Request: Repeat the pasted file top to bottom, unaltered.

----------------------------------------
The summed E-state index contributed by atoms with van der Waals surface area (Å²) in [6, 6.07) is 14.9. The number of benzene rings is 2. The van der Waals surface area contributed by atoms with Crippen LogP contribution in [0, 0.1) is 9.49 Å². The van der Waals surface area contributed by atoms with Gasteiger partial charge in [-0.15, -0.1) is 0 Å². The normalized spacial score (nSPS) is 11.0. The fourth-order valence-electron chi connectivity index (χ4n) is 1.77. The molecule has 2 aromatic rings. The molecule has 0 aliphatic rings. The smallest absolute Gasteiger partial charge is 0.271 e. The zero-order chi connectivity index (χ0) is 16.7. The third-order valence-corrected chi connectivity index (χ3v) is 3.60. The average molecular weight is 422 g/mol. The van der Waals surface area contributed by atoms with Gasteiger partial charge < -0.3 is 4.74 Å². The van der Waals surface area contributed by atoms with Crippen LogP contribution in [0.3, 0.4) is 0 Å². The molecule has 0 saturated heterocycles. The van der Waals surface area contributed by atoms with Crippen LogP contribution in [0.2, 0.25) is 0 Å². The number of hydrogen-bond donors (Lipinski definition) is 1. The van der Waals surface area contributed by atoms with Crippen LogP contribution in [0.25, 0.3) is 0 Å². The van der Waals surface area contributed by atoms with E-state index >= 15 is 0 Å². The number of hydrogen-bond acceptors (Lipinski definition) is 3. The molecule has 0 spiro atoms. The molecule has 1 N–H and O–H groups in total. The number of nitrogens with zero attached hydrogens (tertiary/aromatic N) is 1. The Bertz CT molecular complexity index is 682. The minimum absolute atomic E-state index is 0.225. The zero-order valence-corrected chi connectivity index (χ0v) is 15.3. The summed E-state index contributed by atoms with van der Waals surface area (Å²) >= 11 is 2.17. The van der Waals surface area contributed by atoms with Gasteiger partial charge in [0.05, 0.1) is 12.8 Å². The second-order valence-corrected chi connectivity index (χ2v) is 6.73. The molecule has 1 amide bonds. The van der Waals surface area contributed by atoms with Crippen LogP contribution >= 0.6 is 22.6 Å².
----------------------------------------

The summed E-state index contributed by atoms with van der Waals surface area (Å²) in [6, 6.07) is 14.9. The number of benzene rings is 2. The van der Waals surface area contributed by atoms with Crippen LogP contribution in [0, 0.1) is 9.49 Å². The van der Waals surface area contributed by atoms with Gasteiger partial charge in [-0.15, -0.1) is 0 Å². The normalized spacial score (nSPS) is 11.0. The fourth-order valence-electron chi connectivity index (χ4n) is 1.77. The molecule has 2 aromatic rings. The molecule has 0 aliphatic rings. The smallest absolute Gasteiger partial charge is 0.271 e. The zero-order chi connectivity index (χ0) is 16.7. The third-order valence-corrected chi connectivity index (χ3v) is 3.60. The average molecular weight is 422 g/mol. The van der Waals surface area contributed by atoms with Gasteiger partial charge < -0.3 is 4.74 Å². The van der Waals surface area contributed by atoms with Crippen LogP contribution in [0.3, 0.4) is 0 Å². The molecule has 0 saturated heterocycles. The van der Waals surface area contributed by atoms with Crippen LogP contribution in [0.2, 0.25) is 0 Å². The number of hydrogen-bond donors (Lipinski definition) is 1. The van der Waals surface area contributed by atoms with Crippen LogP contribution in [0.25, 0.3) is 0 Å². The van der Waals surface area contributed by atoms with E-state index >= 15 is 0 Å². The number of hydrogen-bond acceptors (Lipinski definition) is 3. The molecule has 0 spiro atoms. The molecule has 1 N–H and O–H groups in total. The number of nitrogens with zero attached hydrogens (tertiary/aromatic N) is 1. The Bertz CT molecular complexity index is 682. The minimum absolute atomic E-state index is 0.225. The zero-order valence-corrected chi connectivity index (χ0v) is 15.3. The summed E-state index contributed by atoms with van der Waals surface area (Å²) >= 11 is 2.17. The van der Waals surface area contributed by atoms with Gasteiger partial charge in [0.05, 0.1) is 12.8 Å². The second-order valence-corrected chi connectivity index (χ2v) is 6.73. The molecule has 1 amide bonds. The van der Waals surface area contributed by atoms with Crippen LogP contribution >= 0.6 is 22.6 Å².